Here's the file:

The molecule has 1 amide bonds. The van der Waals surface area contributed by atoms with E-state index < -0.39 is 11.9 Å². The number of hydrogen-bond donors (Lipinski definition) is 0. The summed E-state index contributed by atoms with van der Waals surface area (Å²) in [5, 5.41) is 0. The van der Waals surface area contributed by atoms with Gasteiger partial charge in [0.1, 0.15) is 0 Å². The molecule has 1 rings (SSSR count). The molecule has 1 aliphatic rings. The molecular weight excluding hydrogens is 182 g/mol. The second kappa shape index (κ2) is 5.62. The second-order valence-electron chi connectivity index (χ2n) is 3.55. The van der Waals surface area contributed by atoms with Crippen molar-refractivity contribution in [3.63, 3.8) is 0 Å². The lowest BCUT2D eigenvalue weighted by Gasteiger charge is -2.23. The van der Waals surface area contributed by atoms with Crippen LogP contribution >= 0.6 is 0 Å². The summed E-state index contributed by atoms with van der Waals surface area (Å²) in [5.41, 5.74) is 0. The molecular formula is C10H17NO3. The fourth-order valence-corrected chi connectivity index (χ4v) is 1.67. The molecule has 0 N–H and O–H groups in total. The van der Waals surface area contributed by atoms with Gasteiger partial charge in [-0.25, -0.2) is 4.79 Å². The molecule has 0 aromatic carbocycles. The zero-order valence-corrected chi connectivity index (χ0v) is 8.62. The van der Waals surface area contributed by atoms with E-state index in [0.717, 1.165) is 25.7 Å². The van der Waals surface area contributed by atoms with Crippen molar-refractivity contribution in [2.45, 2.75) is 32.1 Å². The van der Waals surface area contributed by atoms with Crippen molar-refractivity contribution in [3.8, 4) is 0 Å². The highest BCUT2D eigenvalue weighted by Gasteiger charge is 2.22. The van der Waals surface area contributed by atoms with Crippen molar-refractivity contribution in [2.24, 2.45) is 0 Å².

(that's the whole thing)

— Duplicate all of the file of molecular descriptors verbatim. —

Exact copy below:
The molecule has 1 amide bonds. The van der Waals surface area contributed by atoms with E-state index < -0.39 is 11.9 Å². The number of hydrogen-bond donors (Lipinski definition) is 0. The summed E-state index contributed by atoms with van der Waals surface area (Å²) in [5, 5.41) is 0. The van der Waals surface area contributed by atoms with Gasteiger partial charge in [0.1, 0.15) is 0 Å². The molecule has 1 rings (SSSR count). The molecule has 1 aliphatic rings. The molecular weight excluding hydrogens is 182 g/mol. The second kappa shape index (κ2) is 5.62. The second-order valence-electron chi connectivity index (χ2n) is 3.55. The van der Waals surface area contributed by atoms with Crippen molar-refractivity contribution in [3.63, 3.8) is 0 Å². The lowest BCUT2D eigenvalue weighted by Gasteiger charge is -2.23. The van der Waals surface area contributed by atoms with Crippen LogP contribution >= 0.6 is 0 Å². The summed E-state index contributed by atoms with van der Waals surface area (Å²) in [5.41, 5.74) is 0. The molecular formula is C10H17NO3. The fourth-order valence-corrected chi connectivity index (χ4v) is 1.67. The molecule has 0 N–H and O–H groups in total. The van der Waals surface area contributed by atoms with Gasteiger partial charge in [-0.25, -0.2) is 4.79 Å². The molecule has 0 aromatic carbocycles. The zero-order valence-corrected chi connectivity index (χ0v) is 8.62. The van der Waals surface area contributed by atoms with E-state index in [0.717, 1.165) is 25.7 Å². The van der Waals surface area contributed by atoms with Crippen molar-refractivity contribution in [2.45, 2.75) is 32.1 Å². The van der Waals surface area contributed by atoms with Crippen molar-refractivity contribution in [3.8, 4) is 0 Å². The highest BCUT2D eigenvalue weighted by Gasteiger charge is 2.22. The van der Waals surface area contributed by atoms with Crippen molar-refractivity contribution in [2.24, 2.45) is 0 Å².